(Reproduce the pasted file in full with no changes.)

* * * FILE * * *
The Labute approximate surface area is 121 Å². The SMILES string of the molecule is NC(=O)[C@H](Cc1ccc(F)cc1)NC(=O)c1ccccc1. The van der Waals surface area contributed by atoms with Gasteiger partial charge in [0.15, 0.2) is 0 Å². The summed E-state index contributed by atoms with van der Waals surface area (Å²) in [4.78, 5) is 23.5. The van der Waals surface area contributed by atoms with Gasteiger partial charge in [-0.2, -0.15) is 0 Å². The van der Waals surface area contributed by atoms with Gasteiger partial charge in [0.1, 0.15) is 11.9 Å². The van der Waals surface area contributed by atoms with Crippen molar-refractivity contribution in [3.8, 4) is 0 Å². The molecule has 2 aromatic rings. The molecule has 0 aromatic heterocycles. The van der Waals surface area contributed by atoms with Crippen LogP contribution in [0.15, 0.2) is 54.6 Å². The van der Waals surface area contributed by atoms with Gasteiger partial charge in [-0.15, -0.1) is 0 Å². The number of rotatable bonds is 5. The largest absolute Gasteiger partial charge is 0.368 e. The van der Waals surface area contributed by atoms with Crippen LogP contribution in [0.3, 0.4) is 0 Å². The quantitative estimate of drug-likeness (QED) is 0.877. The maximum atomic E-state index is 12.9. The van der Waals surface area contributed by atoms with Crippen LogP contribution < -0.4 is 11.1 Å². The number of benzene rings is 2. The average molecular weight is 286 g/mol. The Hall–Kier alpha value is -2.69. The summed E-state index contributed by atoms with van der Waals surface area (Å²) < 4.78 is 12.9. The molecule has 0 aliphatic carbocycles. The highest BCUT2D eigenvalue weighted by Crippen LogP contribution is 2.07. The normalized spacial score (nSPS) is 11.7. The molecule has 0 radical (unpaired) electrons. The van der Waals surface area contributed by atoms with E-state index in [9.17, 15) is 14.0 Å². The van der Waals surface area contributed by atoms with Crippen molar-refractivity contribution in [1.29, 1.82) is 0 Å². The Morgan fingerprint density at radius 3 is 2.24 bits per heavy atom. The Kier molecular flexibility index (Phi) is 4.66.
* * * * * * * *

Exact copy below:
The Labute approximate surface area is 121 Å². The SMILES string of the molecule is NC(=O)[C@H](Cc1ccc(F)cc1)NC(=O)c1ccccc1. The van der Waals surface area contributed by atoms with Gasteiger partial charge in [0.15, 0.2) is 0 Å². The summed E-state index contributed by atoms with van der Waals surface area (Å²) in [4.78, 5) is 23.5. The van der Waals surface area contributed by atoms with Gasteiger partial charge in [-0.2, -0.15) is 0 Å². The van der Waals surface area contributed by atoms with Gasteiger partial charge in [0.1, 0.15) is 11.9 Å². The van der Waals surface area contributed by atoms with Crippen molar-refractivity contribution in [3.8, 4) is 0 Å². The molecule has 2 aromatic rings. The molecule has 0 aromatic heterocycles. The van der Waals surface area contributed by atoms with Crippen LogP contribution in [0.15, 0.2) is 54.6 Å². The van der Waals surface area contributed by atoms with Gasteiger partial charge in [-0.15, -0.1) is 0 Å². The number of rotatable bonds is 5. The largest absolute Gasteiger partial charge is 0.368 e. The van der Waals surface area contributed by atoms with Crippen LogP contribution in [0.3, 0.4) is 0 Å². The quantitative estimate of drug-likeness (QED) is 0.877. The maximum atomic E-state index is 12.9. The van der Waals surface area contributed by atoms with Crippen LogP contribution < -0.4 is 11.1 Å². The number of benzene rings is 2. The average molecular weight is 286 g/mol. The Hall–Kier alpha value is -2.69. The summed E-state index contributed by atoms with van der Waals surface area (Å²) < 4.78 is 12.9. The molecule has 0 aliphatic carbocycles. The highest BCUT2D eigenvalue weighted by Crippen LogP contribution is 2.07. The normalized spacial score (nSPS) is 11.7. The molecule has 0 radical (unpaired) electrons. The van der Waals surface area contributed by atoms with E-state index in [9.17, 15) is 14.0 Å². The van der Waals surface area contributed by atoms with Crippen molar-refractivity contribution in [1.29, 1.82) is 0 Å². The Morgan fingerprint density at radius 3 is 2.24 bits per heavy atom. The Kier molecular flexibility index (Phi) is 4.66.